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Northern Sky - Deane Morrison June 8 - 21

Star Map June by Deane Morrison
Star Map June by Deane Morrison

by  Deane Morrison
June 8-21 2019
In the second two weeks of June, planets and stars are on the move. But the sun seems to be standing still, as it always does for about two months around each solstice, a word that literally means “sun standing still.” The summer solstice arrives at 10:54 a.m. on Friday, the 21st. At that moment, the sun will be over the Tropic of Cancer, and an observer in space would see the Earth lighted from the Antarctic Circle up to the North Pole, then beyond to the Arctic Circle on the dark side of our planet.
In the west, Mercury has popped into the evening sky. Mercury never gets very high, but if you look at nightfall from night to night, with binoculars if necessary, you may be able to see it climb away from the west-northwestern horizon. It heads straight for Mars, which is extremely dim, and on the 18th it passes only about half a moon width above the red planet. Above and to the right of the planets are the Gemini twins Pollux, the brighter one, and Castor. After their close encounter, Mars and Mercury go their separate ways. And all these objects get lost in the sunset by the end of June.
On the 10th, we lap Jupiter in the orbital race. At this moment Jupiter is said to be at opposition, because it’s on the opposite side of Earth from the sun and thus opposite the sun in the sky. At opposition, an outer planet rises around sunset and stays up all night. Jupiter is a brilliant beacon, and it rises in the southeast right behind the constellation Scorpius. The scorpion’s heart is Antares, a gigantic red star a little below and west of Jupiter. Saturn follows Jupiter into the sky by about two hours.
The evening of the 15th, a bright waxing moon appears between and above Jupiter and Antares. The evening of the 18th, a bright waning moon rises right below Saturn. For the next several days, Jupiter and Saturn get to shine against a darker sky at nightfall because the moon rises later each night while they rise earlier.
In the east, look for the Summer Triangle of bright stars. The brightest is Vega, in the constellation Lyra, the lyre of the mythical Greek musician Orpheus. With binoculars you can easily see the parallelogram of stars that outline the body of the lyre. Vega is only about 25 light-years away, and it has a great claim to fame, thanks to Earth’s habit of wobbling on its axis like a top. This wobbling makes the North Pole point to different stars in sequence as it traces out a circle every 26,000 years. The North Pole now points toward Polaris, but once it pointed toward Vega, and in about 12,000 more years, Vega will again be the north star.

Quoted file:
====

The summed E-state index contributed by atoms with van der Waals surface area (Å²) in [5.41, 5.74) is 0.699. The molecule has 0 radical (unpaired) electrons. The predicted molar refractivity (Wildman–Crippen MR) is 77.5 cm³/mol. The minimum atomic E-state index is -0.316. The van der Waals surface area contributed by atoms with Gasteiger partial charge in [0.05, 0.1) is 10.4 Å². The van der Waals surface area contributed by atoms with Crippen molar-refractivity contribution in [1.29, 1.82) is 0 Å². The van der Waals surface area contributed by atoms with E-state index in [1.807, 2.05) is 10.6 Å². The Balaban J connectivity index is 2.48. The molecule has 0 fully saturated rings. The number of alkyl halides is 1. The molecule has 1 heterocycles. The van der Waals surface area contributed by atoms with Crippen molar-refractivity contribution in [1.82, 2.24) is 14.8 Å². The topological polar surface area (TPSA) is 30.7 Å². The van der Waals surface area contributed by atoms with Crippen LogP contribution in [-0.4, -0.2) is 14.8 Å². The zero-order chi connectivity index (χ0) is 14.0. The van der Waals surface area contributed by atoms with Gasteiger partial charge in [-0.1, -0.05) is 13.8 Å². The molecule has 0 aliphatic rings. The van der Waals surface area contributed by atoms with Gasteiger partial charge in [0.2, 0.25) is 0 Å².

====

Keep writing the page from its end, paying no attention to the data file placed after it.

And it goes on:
When the sky gets dark, Vega and Jupiter form a big, bright triangle with the brilliant star Arcturus, in Bootes, the herdsman. Arcturus is west of Vega and marginally brighter. Grab a star map and look between Vega and Arcturus. Next to Vega is the upside-down form of Hercules, and next to Hercules is a semicircle of stars called Corona Borealis, the northern crown.
The night of the 16th to 17th, the moon takes a low trajectory across the night sky and reaches fullness at 3:31 a.m. The low trajectory happens because a full moon is always opposite the sun in the sky. Therefore, when we’re this close to the summer solstice and our hemisphere is tilting strongly toward the sun, it must also tilt away from a full moon, leaving it low in the sky. 
Deane Morrison writes the Minnesota Starwatch column for the University of Minnesota’s Minnesota Institute for Astrophysics.